The thin line between comedy and tragedy; that’s what classic sitcom Steptoe and Son always represented to me.
As far as British situation comedy is concerned, you won’t get much bigger or better than this tale of rag and bone men. It ran for eight series between 1962 and 1974, had massive viewing figures and made stars of Harry H Corbett and Wilfrid Brambell. The
often fraught, toxic relationship between Harold Steptoe and his father Albert never fails to raise a laugh. "You dir—–ty old man!" the son will often cry in utter revulsion at his father antics, including bathing in the living room. Y’see pater is uncouth, unkept and unrefined while poor Harold, with his delusions of grandeur, had ambitions and dreams beyond the claustrophobic confines of his wily old dad and the messy scrapyard. The show starts in the 1960s but there’s no Swinging for Harold because the old man thwarts him at every turn. Deep down we know that he’ll never leave his father and get out of the junkyard. The real tragedy is that Harold knows it too thus the despair and desperation jumps out of every single frame.
In a twist of fate that should redefine the concept of life imitating art, BBC Four’s excellent dramatisation The Curse Of Steptoe scratched beneath the surface to bring us the pain of the pair that brought us the laughter. Starring Jason Isaacs as Harry H Corbett and Phil Davis as Wilfrid Brambell, both turn in absolutely superb performances as the chalk and cheese actors.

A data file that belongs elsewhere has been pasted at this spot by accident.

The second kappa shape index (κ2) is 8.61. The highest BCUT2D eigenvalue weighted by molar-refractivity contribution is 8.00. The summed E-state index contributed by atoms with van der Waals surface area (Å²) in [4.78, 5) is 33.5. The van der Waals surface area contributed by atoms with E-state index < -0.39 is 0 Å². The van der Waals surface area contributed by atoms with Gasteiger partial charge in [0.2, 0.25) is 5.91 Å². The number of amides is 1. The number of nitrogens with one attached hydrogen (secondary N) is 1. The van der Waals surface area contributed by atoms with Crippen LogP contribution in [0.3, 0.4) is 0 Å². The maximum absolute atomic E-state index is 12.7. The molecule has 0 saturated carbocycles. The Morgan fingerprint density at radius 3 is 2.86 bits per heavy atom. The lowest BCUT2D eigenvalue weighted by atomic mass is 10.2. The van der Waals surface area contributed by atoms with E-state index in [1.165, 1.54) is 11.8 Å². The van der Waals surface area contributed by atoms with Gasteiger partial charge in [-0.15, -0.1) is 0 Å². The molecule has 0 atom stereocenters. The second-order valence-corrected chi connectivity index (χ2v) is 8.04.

The story begins as Harry H Corbett, winning rave reviews for his serious stage work, is dubbed Britain’s Marlon Brando. Writers Ray Galton and Alan Simpson are, therefore, astonished when he agrees to appear in their one-off comedy about a father and son who are rag and bone men. However, Corbett viewed it as a postmodern drama: "It’s not a sitcom, it’s more like Beckett," he says. When it’s a huge success, they pen a series. And then another. And another. And another…Before long, the two actors are both typecast – forever cemented as "’Arrrold!" and "You dir—–ty old man!" Harry H Corbett’s dazzling stage career is ruined, while closet homosexual and heavy drinker Wilfrid Brambell found his secret private life hitting the headlines in the worst possible way.
The sad truth is they created a monster from which there was no escape. Watching Steptoe and Son now, and hearing Harold moan about being trapped, is like a punch in the face. It truly adds to the poignancy, as if there wasn’t enough already. "Actors – they’re all poofs!" old man Steptoe sneers as his son prepares for a new career, his latest attempt to escape. The irony is painful given Brambell’s sexuality, but the writers aren’t finished: they pen Harold practicing Marlon Brando’s "I coulda been a contender" speech from On The Waterfront. It’s enough to make you weep.
Today I am mostly lovin’ – House is back! My TV life has meaning again. And Hugh Laurie? Phwoar!
Today I am mostly hatin’ – Broadcasters plan more TV commercial breaks. Yes, you read that right…
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